It does not make sense to expect better outcomes if you have not changed the way you work, and trying to develop a project using “iterative waterfall” but then somehow have expect outcomes of an agile method is silly. Like expecting 2+2=10. To get a result of 10, we need to change the inputs and change the function. Try 2×5=10 and we’re far ahead of the old product of the old question.

Here are a few other examples of where a term or concept had been readily accepted by the practitioners of the concept, but the wider community needed time to grapple and then to accept it:

  • In the dim dark history of tech it took a while for “email” to be understood. At the time faxes were changing the way business was conducted, and email was just science fiction. It was a world changing tool, that I both love and hate daily…GTD helps.
  • Then “the Internet” was adopted, laughed at, and then changed the face of the business world. Thankfully we now have designers dedicated to creating useful web experiences, rather than devs and hacks (like me) using NotePad; they might have worked, but they were not easy on the eyes, and wide adoption needs to be delivered in a consumer friendly manner.
  • Afterward “mobile” became a popular and expected function. Carrying a batch of applications and information with you at all times as empowering as it is jailing. Getting email, information, and even bug reports at all hours, while driving, and while sleeping quickly led to management strategies for living mobile, so its safe to say its expected as standard now.
  • Recently the “social” buzzword has emerged to change the communication styles of some organisations. The connection with customer base is increasing steadily and slowly, and thankfully we’ve seen a few PR disasters which help to guide toward effective results. Counterpoint is Vegemite2.0, but I digress.
  • And now I hear that cloud is the thing of the future, despite being around in a similar form for many many years. I’ll grant that the delivery now is far more automated and elegant, but “online” delivery of “online” applications, on adaptive platforms is not altogether new (darn I feel another soapbox forming….).

When the world gets a hold of Agile properly, it will change in ways that we can’t yet predict, and change for the better. This is where the real appeal for me is with agile-ish approaches, as I think that now we can do so much if the teams know how to work, but when the concepts have been entrenched and well understood for five years in the wider community we’ll see a fantastic change in both the expectations and the products of the development community.

That said, the change is certainly coming. There is a wide range of dev bloggers and industry commentators who are already advocating for the change in perception, and driving the push. Allan Kelly’s article on Agile Contracts is excellent (also via my CEO), and I have always found Joel on Software to be excellent reading, for both agile thoughts but also for real world examples of where an open approach has delivered measureable and profitable results.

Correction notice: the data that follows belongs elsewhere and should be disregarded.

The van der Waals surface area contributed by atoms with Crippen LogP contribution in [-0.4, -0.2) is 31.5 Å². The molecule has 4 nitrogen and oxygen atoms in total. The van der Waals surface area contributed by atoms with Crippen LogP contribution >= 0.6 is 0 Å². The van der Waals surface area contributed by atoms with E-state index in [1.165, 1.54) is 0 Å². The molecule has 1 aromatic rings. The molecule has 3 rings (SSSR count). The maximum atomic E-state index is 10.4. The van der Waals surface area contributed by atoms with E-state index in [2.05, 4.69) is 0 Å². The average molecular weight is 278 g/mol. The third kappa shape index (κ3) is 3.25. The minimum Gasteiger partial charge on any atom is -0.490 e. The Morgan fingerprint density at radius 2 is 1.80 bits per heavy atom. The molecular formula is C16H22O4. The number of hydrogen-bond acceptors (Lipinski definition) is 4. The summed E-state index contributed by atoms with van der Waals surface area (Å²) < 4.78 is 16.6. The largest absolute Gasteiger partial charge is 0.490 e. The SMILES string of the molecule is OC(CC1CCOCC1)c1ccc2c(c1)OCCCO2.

I can’t wait for agile-ish to be the standard method of dev, bring it on.

To be clear, here is a small disclaimer: While highly opinionated, I am not an authority on Agile. Not at all. In fact I’m no more an expert on agile than I am on anything else, but have successfully delivered a few agile projects, with positive and in one case an award winning result. To me Agile is real and worthy, so I probably don’t need a soapbox (or blog) to be encouraged to yell about it. 

As a counter-point I’ve also smashed my head against projects, people, and organisations which continued to whine about flexibility, the need for tollerance in change requests, and timelines; but insisted on fixed costs, up front requirements, and a total disconnect between devs and customers.

Sometimes the very folks I am arguing with are devs or managers who insist on doing work in an agile manner when it is either not required (due to agreement of methodology), or not effective. I hate to say it, but sometimes the task is better served with Waterfall-ish methods, and its wise to consider which is best before starting. That said, its not often that a project is greatly disadvantaged by agile if it is done properly, so there is little reason to not make it the default.

So my key message to business is:

If you are a key controller/buyer/manager within an organisation and you have the opportunity to develop something, you owe it to your organisation, the team, the vendors, and in particular your stakeholders to spend at least one hour having agile explained to you. And do not trust the software vendor or your own staff for the explanation, seek out an independant person.

And if you can’t find anyone, keep looking until you do. Heck spend 3 hours, and you might get a perspective that opens you to new and better options for development.


One response to “Thoughts on the Agile Manifesto

  1. Pingback: Queensland Bauxite: Thoughts on the Agile Manifesto « Andrew Breese

%d bloggers like this: